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updated 5:22 AM CEST, Jun 10, 2021

Paul Washer and the mystery of sovereign grace

Paul Washer and the mystery of sovereign grace Jamie Street / Befunky

Both Pauls are right. Then who is not?

I love listening to Paul Washer, he gives so much to me, he is one of the Calvinists I learn a lot from. I sense in his talks a lot of intellectual humility, much more than in those of John MacArthur or R.C. Sproul. In a recent Q&A session, he got the following question (see also the video below):

“I am not a believer. I’ve tried to see the beauty of Christ, but it hasn’t been possible to me to believe the Gospel without any doubt. I don’t have faith, what can I do? How can I push myself to grow in the faith, if I am dead in my sins?”

Paul, although talking explicitly about the "great mystery of sovereign grace" that still stands and that he is Calvinistic, has a surprisingly clear answer I agree with:

“I see people who have assurance that shouldn’t and I see people who have lost all assurance that should have assurance. You are not saved because your repentance and faith are perfect. You’re saved because the work of Christ is perfect and you’re clinging to that. ... Are you really, really, truly desiring to be saved, to know God? … The fact that you are now desiring God and wanting to know God” is evidence that God’s already worked in that person, and “He who began a good work in you, will finish it. ... I am of course Calvinistic, but people mishandle that doctrine greatly, because they misunderstand it.

Never, never the Scriptures say to you: you’re dead in your sins, and therefore there’s nothing you can do.

Scripture tells you: seek the Lord, seek the Lord, while he can be found [Is 55:6]. And if you find that there is a desire in you to seek him genuinely”, he’s already working in you. “Just keep seeking Him. ... All those who do seek Him, will find him, they really will. ... Rest in His promise that those who seek Him, find Him. He will allow Himself to be found by you. ... Listen, that promise is for every person on this planet. Seek Him and you find Him... Every person who wants to be saved on this planet, can be saved."

Do you see a disconnection between Calvinism and this statement? There is no disconnection, because Calvinism in general affirms that there is a disconnection between human comprehension and God's will, or, as Calvin put it in his book Concerning the eternal predestination of God (agreeing with Augustine, whose teachings "were fulfilled"), a "hidden secret", when writing about the original sin, and "those who seek [!] to know more than God has revealed are crazy". Still, according to Calvinism, Romans 5:18, 2 Corinthians 5:14-15, 1 Corinthians 15:22-23, Romans 8:32 and so on, teach that only the elect, the chosen of God can be saved, not "all men" as used in the text.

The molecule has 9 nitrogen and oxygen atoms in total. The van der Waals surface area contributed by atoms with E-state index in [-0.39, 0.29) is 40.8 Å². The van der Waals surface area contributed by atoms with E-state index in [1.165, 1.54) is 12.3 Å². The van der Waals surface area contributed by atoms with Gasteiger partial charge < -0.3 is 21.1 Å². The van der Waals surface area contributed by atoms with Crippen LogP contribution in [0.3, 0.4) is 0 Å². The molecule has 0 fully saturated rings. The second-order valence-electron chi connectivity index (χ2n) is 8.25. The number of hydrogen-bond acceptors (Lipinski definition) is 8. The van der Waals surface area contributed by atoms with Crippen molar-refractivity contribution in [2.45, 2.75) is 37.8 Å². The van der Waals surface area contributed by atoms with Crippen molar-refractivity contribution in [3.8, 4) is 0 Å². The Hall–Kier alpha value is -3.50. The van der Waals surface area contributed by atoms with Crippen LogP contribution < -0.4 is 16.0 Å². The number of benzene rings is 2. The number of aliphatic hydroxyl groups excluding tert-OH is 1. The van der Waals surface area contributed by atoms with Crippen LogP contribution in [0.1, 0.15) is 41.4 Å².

Ok, there is a strong, final argument in the classical theism, Calvinism included: "mystery" is somehow hardwired in the Bible and is a central theme there when it comes to our understanding of the Scriptures. From that angle, the usage of "mystery" and "secrets" are completely justified in the works of Calvin and his fellow theologians.

But... "mystery" is extremely rarely used in the Old Testament and in the four gospels. But it is used a lot in the Pauline epistles This is not a coincidence:

mystery is not a too relevant theme in the Bible until Paul entered the scene.

Paul fought against the Greek mystery cults in the Greek world and (like in Colossians) he wanted to differentiate "God's mystery, which is Christ" (Col 2:2) from the pagan mystery cults, and at the same time making use of their language and wordings, contrasting the good news with the Greek philosophy he fought against (Col 2:8). "Mystery" is used really strongly and meaningfully in the epistles in that sense. For Christians, Christ is a mystery that has been revealed. For the Greek people, mystery is by definition not revealed. That's why it's mystery.

So I agree with both Pauls.

I agree with Paul Washer when he says "all those who really do seek Him genuinely, will find him". And I agree with Paul, the Apostle when he says that Greek philosophy can be "deceptive" and can take us captive.

What I disagree with is that there are hidden secrets or mysteries in God's nature or general purposes, which are not revealed to us. I don't know a verse in the Bible that says that.


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